Wondering why I would choose nipples for this example and not some other body parts like the breasts themselves? It seemed a logical lead-in for the next paragraph. Our culture has made women very aware of their breasts: their shape and placement on their chest, but their size in particular. Still, even if women get naturally or surgically comfortable with their breasts’ size on the whole, they will then begin to be concerned about their nipples as if there were a perfect one out there that they do not possess: one that has no Montgomery glands or that lone errant hair protruding from the areola surrounding the nipple. In that way, they are like men and their penis size which leads us in to that next paragraph.
Women can also find pleasure in viewing their husbands’ bodies, albeit in a different way for the most part. Their areas of focus may be arousing to them, but they tend not to focus so much on the primary erogenous zones as we men may. If they are not already aroused, our smile, eyes, hands, firm butts, biceps and chests mean more to them visually than our penis, erect or other wise, lengthy or otherwise, girthy or otherwise. Until they are sufficiently aroused, all of that will be otherwise. Even once aroused, not many women are hoping to be presented with an overly expansive male member. But, like us they do look and, like us, there is much they overlook.
But, isn’t looking upon your mate’s body, and perhaps having thoughts of sexual desire, lusting and not biblical? Should we be running around naked in front of others, even if married to them? Shouldn’t couples be more modest and discrete with their bodies? I mean, after all, how did the Bible feel about a couple, man and woman, being naked in the presence of one another and modesty between them? Let’s check out the source and see what it says.
God clothed neither Adam nor his wife but created them and presented them to each other totally nude. God had no shame in their nakedness. He created them in a way that was divinely designed, acceptable, and approved of Him. God’s original plan was for them to enjoy the visual pleasure of gazing upon each others bodies and not hiding them from one another.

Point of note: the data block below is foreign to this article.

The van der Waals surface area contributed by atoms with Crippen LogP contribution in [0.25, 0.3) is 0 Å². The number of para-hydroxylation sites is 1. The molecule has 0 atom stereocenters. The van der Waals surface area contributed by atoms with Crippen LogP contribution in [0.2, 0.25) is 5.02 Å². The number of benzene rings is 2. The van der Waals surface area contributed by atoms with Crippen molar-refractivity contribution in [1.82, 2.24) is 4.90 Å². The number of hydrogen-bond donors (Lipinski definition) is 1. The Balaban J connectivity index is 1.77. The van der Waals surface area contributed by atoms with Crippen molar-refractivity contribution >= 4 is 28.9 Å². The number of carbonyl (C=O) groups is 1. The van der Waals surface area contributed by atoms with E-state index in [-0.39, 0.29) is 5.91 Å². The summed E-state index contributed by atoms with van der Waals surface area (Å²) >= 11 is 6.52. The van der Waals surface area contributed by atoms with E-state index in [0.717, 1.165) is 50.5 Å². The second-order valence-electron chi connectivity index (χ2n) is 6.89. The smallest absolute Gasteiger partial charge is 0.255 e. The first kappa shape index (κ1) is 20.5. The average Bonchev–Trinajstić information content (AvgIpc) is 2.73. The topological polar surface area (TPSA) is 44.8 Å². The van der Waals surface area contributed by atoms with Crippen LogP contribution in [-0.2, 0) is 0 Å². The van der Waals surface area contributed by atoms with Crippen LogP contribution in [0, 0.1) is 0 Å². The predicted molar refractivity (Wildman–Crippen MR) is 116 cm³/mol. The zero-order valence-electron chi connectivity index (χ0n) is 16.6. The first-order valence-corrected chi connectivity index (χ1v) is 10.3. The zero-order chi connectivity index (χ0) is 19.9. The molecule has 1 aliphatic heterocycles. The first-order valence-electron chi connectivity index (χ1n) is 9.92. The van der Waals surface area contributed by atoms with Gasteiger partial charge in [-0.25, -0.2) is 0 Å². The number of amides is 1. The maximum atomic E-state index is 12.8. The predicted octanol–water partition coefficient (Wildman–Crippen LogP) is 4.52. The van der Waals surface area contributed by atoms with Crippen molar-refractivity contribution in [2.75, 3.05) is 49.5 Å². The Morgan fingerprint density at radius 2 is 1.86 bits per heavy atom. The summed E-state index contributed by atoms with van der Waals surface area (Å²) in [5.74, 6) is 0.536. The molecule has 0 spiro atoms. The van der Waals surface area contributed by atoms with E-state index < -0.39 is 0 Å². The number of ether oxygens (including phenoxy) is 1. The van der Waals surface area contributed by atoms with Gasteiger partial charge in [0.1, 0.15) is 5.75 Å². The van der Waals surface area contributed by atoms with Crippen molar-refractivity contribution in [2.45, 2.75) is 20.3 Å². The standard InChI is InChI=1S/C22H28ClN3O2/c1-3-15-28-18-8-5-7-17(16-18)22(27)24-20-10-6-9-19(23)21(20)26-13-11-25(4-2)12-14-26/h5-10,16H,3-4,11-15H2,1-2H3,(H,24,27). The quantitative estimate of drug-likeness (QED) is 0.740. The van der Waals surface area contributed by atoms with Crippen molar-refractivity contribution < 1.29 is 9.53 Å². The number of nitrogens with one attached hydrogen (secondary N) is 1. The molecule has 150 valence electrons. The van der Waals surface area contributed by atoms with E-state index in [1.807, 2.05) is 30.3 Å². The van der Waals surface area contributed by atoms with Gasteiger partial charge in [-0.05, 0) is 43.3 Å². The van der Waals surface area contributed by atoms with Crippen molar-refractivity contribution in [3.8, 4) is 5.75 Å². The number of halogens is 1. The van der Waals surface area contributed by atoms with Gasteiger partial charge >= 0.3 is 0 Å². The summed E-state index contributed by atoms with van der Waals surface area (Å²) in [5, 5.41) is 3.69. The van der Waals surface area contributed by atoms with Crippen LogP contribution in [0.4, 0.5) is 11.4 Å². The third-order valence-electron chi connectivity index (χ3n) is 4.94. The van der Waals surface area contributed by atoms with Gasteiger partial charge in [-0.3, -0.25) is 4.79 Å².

Only after the fall did God fashion clothing for them and subsequently banish them from the garden, and that clothing had nothing to do with modesty. To provide the skins to make the clothes, an animal life had to be sacrificed and death to cover sin entered the world. Blood was shed. This act of a blood sacrifice to cover their sin of disobeying God was a precursor to Christ’s work on the cross: His future blood sacrifice to cover the sins of all mankind that would repent and accept him as Lord. That God-made clothing was not about modesty or in a direct response to their being naked. It was about their sin of disobedience. That clothing was a symbolic harbinger of Christ’s blood covering our sins, not skins covering our nakedness.
Genesis 2:25 (NIV)— 25 Adam and his wife were both naked, and they felt no shame.
Naked and felt no shame? How could they not feel shame?
“Well they were alone with each other so that’s why. And for all practical purposes they were husband and wife by God’s intent.“
Really? Those were the only reasons they should not have felt shame being naked in the presence of one another? Consider this:
Genesis 3:8-11 (NIV)— 8 Then the man and his wife heard the sound of the Lord God as he was walking in the garden in the cool of the day, and they hid from the Lord God among the trees of the garden. 9 But the Lord God called to the man, “Where are you?”
10 He answered, “I heard you in the garden, and I was afraid because I was naked; so I hid.”